Tuesday, January 04, 2005

 

Third Time's a Charmer

During July of 2003, which a whopping three hours of dual instruction time in my logbook, I picked up a copy of the Aviation Consumer Used Aircraft Guide for some summer leisure reading. At that time, my knowledge of general aviation aircraft was limited to what I picked up as a kid from reading spare issues of the AOPA Pilot magazine during the early 1970's. Now, as a middle aged adult, I was just beginning the six month journey towards my private pilot's license, and although I had no aspirations of aircraft ownership at that time, I did want to familiarize myself with the different types of airplanes I might encounter. As I read, I occasionally dreamed of owning my own airplane, and several favorites began to emerge from the pages. A Bonanza would be nice, but I would have to dream myself an income sufficient to afford one. I had always like the looks of the Bellanca Viking, but the challenge of caring for a fabric covered, wooden winged airplane in the harsh New England climate was more than I felt I could handle. Then there was a sporty looking four seater from Cessna that I had never heard of before. The author spoke of an airplane with few flaws and many virtues. Sleek, roomy, and a joy to fly, it was a rare bird, prized by its owners, but overlooked by the general public. This was the Cessna 177 Cardinal. In my dreams I decided that I would like a 1970 or later model 177B, the most capable and refined of the breed. Then I stopped dreaming, put the book back on the shelf, and went back to learning basic airwork in Faithful Instructor George's comparatively pudgy Skyhawk.

Six months later, on January 4th, 2004, I found myself, on the edge of a dream, on the rainy ramp at Lawrence Municipal Airport, examining the third of three Cardinals that I was actually considering purchasing. The first one I had looked at a few days earlier had proved disappointing. It looked good from a distance, but up close, a number of flaws spoke together of an airplane that had suffered neglect. The second Cardinal was a healthy bird, but showing its age. Today's Cardinal was also showing the telltale signs of thirty years in the sky, but there was a subtle difference. Yesterday I had seen an airplane that had been well cared for. Today I saw one that had been loved.

He huddled on the ramp under a full canopy cover. Foam rubber plugs filled the air intakes in the nose and the fresh air vents in the wings, and a fabric boot covered the tailcone to keep any feathered aircraft from nesting within. He had a sharp looking red, white and blue paint scheme in the standard pattern for the 1973 model year. The colors were fading in several spots, but he was still a handsome airplane.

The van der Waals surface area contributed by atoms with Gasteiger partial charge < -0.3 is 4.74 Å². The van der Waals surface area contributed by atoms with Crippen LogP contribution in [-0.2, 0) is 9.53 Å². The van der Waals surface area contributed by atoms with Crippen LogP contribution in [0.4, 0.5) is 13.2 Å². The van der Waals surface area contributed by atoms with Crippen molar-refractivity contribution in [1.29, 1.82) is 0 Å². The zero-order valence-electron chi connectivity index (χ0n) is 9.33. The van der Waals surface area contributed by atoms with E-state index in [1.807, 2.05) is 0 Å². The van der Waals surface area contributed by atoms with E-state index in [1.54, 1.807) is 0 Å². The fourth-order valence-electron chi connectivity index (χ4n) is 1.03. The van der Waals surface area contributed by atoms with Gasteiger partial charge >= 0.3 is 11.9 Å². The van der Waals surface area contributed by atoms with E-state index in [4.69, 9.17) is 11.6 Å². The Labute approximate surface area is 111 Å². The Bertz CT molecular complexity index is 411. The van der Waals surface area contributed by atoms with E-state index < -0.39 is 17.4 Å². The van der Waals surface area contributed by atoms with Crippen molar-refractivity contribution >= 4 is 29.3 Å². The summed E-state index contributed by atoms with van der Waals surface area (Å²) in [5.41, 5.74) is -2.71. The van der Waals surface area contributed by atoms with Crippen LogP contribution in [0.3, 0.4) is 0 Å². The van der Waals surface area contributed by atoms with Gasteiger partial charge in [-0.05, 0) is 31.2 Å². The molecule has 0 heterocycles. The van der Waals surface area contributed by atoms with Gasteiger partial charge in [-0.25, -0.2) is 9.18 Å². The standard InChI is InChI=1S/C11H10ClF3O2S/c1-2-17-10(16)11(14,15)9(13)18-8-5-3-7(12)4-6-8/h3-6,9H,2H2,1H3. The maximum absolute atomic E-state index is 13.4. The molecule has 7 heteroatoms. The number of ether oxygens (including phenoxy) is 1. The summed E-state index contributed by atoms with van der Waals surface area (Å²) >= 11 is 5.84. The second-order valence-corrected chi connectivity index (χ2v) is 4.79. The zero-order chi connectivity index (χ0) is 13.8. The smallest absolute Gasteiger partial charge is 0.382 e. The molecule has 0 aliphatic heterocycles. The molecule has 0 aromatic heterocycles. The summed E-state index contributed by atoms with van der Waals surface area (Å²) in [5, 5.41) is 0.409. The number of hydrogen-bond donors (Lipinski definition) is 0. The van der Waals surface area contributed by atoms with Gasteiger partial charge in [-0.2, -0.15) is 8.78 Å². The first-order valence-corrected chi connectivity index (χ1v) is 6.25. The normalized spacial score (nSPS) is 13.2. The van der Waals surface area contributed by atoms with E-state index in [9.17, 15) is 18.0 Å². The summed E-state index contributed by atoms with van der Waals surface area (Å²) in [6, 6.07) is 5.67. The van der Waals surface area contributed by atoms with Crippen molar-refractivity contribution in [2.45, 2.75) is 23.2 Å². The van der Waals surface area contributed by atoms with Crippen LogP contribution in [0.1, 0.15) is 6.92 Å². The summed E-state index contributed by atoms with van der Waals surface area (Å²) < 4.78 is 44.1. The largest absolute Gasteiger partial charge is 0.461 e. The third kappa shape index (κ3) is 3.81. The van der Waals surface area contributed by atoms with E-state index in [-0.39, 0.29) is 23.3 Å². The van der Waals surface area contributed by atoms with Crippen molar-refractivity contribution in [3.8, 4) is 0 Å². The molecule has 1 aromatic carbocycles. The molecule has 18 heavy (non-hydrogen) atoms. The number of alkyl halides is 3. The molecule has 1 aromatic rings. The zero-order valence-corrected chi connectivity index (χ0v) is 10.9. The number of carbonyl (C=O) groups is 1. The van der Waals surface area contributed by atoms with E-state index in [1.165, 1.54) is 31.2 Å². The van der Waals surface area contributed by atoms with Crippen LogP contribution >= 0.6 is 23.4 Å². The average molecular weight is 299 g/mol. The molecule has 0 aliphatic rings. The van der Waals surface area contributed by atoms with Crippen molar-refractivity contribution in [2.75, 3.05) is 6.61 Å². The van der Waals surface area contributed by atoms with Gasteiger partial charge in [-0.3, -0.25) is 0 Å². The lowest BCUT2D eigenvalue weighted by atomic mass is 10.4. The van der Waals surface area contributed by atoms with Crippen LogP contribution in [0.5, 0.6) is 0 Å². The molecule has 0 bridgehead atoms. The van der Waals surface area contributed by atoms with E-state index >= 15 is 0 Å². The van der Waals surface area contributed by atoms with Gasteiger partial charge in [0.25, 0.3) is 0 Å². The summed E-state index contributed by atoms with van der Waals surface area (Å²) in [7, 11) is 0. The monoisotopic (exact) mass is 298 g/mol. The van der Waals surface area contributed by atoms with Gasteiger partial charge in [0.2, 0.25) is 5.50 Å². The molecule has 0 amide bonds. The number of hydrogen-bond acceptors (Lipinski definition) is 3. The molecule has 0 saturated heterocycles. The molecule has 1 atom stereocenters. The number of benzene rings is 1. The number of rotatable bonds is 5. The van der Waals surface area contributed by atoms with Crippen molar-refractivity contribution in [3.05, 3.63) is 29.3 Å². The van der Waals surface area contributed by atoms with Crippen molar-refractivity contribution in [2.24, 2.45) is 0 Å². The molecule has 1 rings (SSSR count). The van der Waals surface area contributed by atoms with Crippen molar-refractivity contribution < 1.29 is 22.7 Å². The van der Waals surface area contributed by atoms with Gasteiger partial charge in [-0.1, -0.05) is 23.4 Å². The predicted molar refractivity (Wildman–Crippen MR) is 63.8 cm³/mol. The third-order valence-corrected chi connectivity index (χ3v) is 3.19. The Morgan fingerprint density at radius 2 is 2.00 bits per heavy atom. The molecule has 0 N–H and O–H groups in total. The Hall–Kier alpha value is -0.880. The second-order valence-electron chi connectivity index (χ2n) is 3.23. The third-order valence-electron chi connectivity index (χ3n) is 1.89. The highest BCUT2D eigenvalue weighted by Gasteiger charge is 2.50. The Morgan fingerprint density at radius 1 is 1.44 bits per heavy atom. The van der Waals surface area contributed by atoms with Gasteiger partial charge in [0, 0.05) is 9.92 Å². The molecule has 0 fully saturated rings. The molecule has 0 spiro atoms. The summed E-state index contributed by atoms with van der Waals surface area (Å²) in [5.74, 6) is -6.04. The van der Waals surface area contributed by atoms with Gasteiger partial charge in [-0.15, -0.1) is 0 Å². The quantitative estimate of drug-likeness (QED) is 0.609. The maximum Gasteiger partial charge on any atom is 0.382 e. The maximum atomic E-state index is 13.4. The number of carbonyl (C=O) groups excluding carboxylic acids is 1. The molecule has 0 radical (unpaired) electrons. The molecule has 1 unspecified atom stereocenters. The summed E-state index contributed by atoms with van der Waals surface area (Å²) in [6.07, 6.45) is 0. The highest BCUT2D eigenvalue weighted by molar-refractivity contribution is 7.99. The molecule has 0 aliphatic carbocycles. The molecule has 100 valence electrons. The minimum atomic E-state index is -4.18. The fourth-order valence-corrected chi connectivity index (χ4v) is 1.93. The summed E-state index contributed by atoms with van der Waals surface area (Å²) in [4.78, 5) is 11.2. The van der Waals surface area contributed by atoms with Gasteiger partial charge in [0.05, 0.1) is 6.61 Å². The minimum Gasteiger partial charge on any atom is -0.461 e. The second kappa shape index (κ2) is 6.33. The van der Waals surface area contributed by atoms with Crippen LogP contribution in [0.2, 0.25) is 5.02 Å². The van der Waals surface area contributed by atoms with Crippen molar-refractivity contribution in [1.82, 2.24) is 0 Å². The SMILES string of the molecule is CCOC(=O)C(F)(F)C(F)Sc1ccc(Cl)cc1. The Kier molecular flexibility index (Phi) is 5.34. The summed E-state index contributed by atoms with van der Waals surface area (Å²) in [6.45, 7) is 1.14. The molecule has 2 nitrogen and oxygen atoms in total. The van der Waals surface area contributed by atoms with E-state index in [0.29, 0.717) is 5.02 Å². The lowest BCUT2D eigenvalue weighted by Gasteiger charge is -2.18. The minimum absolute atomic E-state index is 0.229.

Howie at the CFO Mt.Washington flyin And he was definitely a he. He had a name engraved on a plaque affixed to his tail. He was known by that name to everyone at the airport. His name was Howie.

One of Howie's owners met me on the ramp and opened the cabin door. Inside was as close to a perfect original interior as you could hope to find in a thirty year old airplane. The seats and upholstery were still in good condition, and care had been taken to keep them that way. Automotive style floor mats protected the carpet from muddy feet, and a small tub of desiccant in the baggage compartment guarded against excess humidity. The only flaw was a small chip in the plastic cover of the center console.

Quite nice for 30 years, eh? His instrument panel had seen some upgrades, including a newer radio and transponder, and a Loran navigation unit. Unusually, the engine instruments had been rearranged from their original layout. The manifold pressure gauge had been moved to the right side of the panel while the ADF indicator had been moved to the spot normally occupied by the tachometer. The tachometer was now in the space vacated by the manifold pressure gage. This bit of musical chairs grouped the ADF indicator together with the two VOR indicators, mimicking the panel layout of Cessna Skyhawks of similar vintage, but it separated the two engine instruments.

Compared to the Cardinal I had seen the day before, Howie was one year older, and had about 400 more hours on his airframe. His engine had been overhauled about 1,300 hours ago, and had seen a top overhaul 900 hours later. He was about $9,000 less expensive.

It was a close call between Howie and the Cardinal of yesterday. Each had desirable features that were lacking in the other. One was more expensive, but the fresher engine would mean a lower hourly cost for the engine overhaul reserve fund. I hadn't had the chance to look at Howie's logs, but his excellent condition suggested a high quality of care. Six months ago, the idea of owning airplane was only a whimsical dream. Today, it was a very real possibility, with two fairly strong candidates in the running. I had yet to fly in either one, but I had enough information on each to at least begin a more detailed evaluation. And the lovely January weather would give me nearly two weeks to weigh the options.

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